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Planetary RadioJuly 4, 2018

Dwarf Planet Ceres Thrills as a Dying Visitor Closes In

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On This Episode
Marc Rayman
Marc Rayman

Dawn Chief Engineer and Mission Director, Jet Propulsion Laboratory

Headshot of Bruce Betts
Bruce Betts

Chief Scientist / LightSail Program Manager, The Planetary Society

Headshot of Mat Kaplan
Mat Kaplan

Planetary Radio Host and Producer

Ceres is the queen of the asteroid belt. Her first Earthly visitor is nearing its last days in spectacular style. Dawn Mission Director and Chief Engineer Marc Rayman returns with stunning images taken from just 35 kilometers or 22 miles above the dwarf planet, and a preview of the spacecraft’s last days. Planetary Society Chief Scientist Bruce Betts has a summer guide to the night sky, looks back in space exploration history and delivers another Random Space Fact. He and Mat Kaplan also have a new space trivia question for listeners.

Occator Crater Rim Landslides

NASA/JPL-Caltech/UCLA/MPS/DLR/IDA

Occator Crater Rim Landslides
This image was obtained by NASA's Dawn spacecraft on June 9, 2018 from an altitude of about 27 miles (44 kilometers).

Occator Crater

NASA/JPL-Caltech/UCLA/MPS/DLR/IDA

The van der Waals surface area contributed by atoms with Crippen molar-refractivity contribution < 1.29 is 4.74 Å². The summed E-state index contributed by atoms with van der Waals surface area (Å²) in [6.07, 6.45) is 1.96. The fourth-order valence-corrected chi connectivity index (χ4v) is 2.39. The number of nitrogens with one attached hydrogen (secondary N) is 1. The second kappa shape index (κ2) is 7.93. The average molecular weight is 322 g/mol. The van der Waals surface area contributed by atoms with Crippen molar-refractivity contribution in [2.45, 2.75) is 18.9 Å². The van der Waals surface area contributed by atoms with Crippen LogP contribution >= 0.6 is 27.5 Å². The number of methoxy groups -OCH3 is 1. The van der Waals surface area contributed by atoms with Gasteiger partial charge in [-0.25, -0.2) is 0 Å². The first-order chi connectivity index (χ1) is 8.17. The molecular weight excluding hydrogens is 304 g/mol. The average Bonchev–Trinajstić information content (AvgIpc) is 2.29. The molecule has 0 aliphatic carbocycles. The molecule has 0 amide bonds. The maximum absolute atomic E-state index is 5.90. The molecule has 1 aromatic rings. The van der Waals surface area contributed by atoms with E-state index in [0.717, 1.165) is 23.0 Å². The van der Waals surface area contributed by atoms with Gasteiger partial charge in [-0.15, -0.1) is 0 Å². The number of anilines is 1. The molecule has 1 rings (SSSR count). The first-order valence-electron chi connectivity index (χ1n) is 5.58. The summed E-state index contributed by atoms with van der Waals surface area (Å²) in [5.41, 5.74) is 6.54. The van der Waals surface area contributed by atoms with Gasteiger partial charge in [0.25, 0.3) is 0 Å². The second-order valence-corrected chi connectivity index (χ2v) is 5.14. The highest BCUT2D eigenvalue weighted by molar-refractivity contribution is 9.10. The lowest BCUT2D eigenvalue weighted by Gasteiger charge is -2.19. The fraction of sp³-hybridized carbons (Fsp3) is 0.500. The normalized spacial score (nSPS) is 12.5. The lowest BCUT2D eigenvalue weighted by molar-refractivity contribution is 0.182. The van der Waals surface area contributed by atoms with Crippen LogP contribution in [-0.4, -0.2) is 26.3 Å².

Occator Crater
This simulated perspective view shows Occator Crater, measuring 57 miles (92 kilometers) across and 2.5 miles (4 kilometers) deep, which contains the brightest area on Ceres. This region has been the subject of intense interest since Dawn's approach to the dwarf planet in early 2015. This view, which faces north, was made using images from Dawn's low-altitude mapping orbit, 240 miles (385 kilometers) above Ceres. The still-mysterious bright areas are now known to be sodium carbonate.
Ceres Limb

NASA/JPL-Caltech/UCLA/MPS/DLR/IDA

Ceres Limb
On the way to its lowest-ever and final orbit, NASA's Dawn spacecraft is observing Ceres and returning new compositional data (infrared spectra) and images of the dwarf planet's surface, such as this dramatic image of Ceres' limb.
Juling Crater

NASA/JPL-Caltech/UCLA/MPS/DLR/IDA/ASI/INAF

Juling Crater
This view from NASA's Dawn mission shows where ice has been detected in the northern wall of Ceres' Juling Crater, which is in almost permanent shadow. This simulated perspective view was made using images from Dawn's low-altitude mapping orbit, 240 miles (385 kilometers) above Ceres.

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Trivia Contest

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iTelescope.net
iTelescope.net

This week's question:

What did Yuri Gagarin eat in space?

To submit your answer:

Complete the contest entry form at http://planetary.org/radiocontest or write to us at [email protected] no later than Wednesday, July 11th at 8am Pacific Time. Be sure to include your name and mailing address.

Last week's question:

Why is the near-Earth asteroid Hayabusa2 is visiting named Ryugu?

Answer:

The answer will be revealed next week.

Question from the week before:

What is the International Space Station’s approximate altitude range above Earth’s surface? Unique or humorous units are welcome but won’t help you win.

Answer:

The International Space Station currently orbits about 400 kilometers or 240 miles above Earth’s surface.

Listen more: trans-neptunian objects, mission status, podcasts and videos, asteroids, Planetary Radio, Dawn, asteroid 1 Ceres

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